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Is Augusta County a focal point of the new DOJ civil rights online portal?

Chris Graham
augusta county sheriff
(© MargJohnsonVA – stock.adobe.com)

The U.S. Attorney’s office in Western Virginia has rolled out a new online portal to make it easier for local residents to report civil rights violations.

There’s a sense on the part of some folks in Augusta County that this may be a kick in the shins at the county sheriff, Donald Smith, who has resisted efforts to outfit his deputies with body cameras in a move that has been criticized by local civil rights leaders.

We reached out to the U.S. Attorney’s office to find out more about its new civil rights portal, and the answer we got back: no, this isn’t about any one locality in our part of the state.

“There are several U.S. Attorney offices throughout the country who have implemented very similar pages,” said Brian McGinn, the spokesperson for the U.S. Attorney’s office for the Western District of Virginia, which is based in Charlottesville.

A press release issued by the office last week touted the new online portal as being “a one-stop shop where people may learn about their federal civil rights and report if they believe their rights have been violated.”

“So often, when someone feels they have been the victim of discrimination or their civil rights have otherwise been violated, they are unsure of what to do.  Who do they turn to?  Do they contact the local police? The FBI?  And if so, what number do they call?” U.S. Attorney Christopher R. Kavanaugh said in the release.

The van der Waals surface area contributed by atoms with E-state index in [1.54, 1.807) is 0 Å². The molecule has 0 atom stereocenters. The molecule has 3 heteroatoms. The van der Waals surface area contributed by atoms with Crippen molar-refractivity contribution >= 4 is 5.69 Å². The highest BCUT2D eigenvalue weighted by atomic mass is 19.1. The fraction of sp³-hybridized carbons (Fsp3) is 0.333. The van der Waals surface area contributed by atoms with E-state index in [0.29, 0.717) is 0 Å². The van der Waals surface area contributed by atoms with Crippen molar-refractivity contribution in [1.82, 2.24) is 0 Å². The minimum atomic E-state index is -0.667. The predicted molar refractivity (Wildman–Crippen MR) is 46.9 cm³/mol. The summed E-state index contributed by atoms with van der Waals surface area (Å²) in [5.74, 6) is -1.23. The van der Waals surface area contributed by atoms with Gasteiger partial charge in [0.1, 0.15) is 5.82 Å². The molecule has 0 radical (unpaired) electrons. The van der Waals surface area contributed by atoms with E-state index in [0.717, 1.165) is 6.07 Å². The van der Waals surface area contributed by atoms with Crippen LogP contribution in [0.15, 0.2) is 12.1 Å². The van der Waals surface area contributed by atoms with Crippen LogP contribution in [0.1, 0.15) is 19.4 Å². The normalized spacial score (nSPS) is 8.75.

“Our hope is that this online portal will educate the public about their individual civil rights, how to safeguard them, and who to contact if they believe their rights have been violated in the 52 counties and 17 cities that comprise the Western District of Virginia,” Kavanaugh said.

The release noted that Kavanaugh has appointed two full-time assistant U.S. attorneys to his civil rights team, and he is hiring a third to lead the district’s civil enforcement unit through civil litigation.

Per McGinn, all U.S. Attorney’s offices have staff working on civil rights matters.

“Some allow those issues to come in organically. Some, like we have done here, put in place a mechanism that makes it a bit easier for folks who feel they may have had their rights violated to reach out to the DOJ,” McGinn said.

“When someone feels their rights have been violated, finding the right person to speak to, can be difficult. We hope this online portal makes the first step in the process a bit easier,” McGinn said.

So, nothing to see here, if you were thinking there was more to this tidbit than meets the eye.

Chris Graham

Chris Graham

Chris Graham is the founder and editor of Augusta Free Press. A 1994 alum of the University of Virginia, Chris is the author and co-author of seven books, including Poverty of Imagination, a memoir published in 2019, and Team of Destiny: Inside Virginia Basketball’s Run to the 2019 National Championship, and The Worst Wrestling Pay-Per-View Ever, published in 2018. For his commentaries on news, sports and politics, go to his YouTube page, or subscribe to his Street Knowledge podcast. Email Chris at [email protected].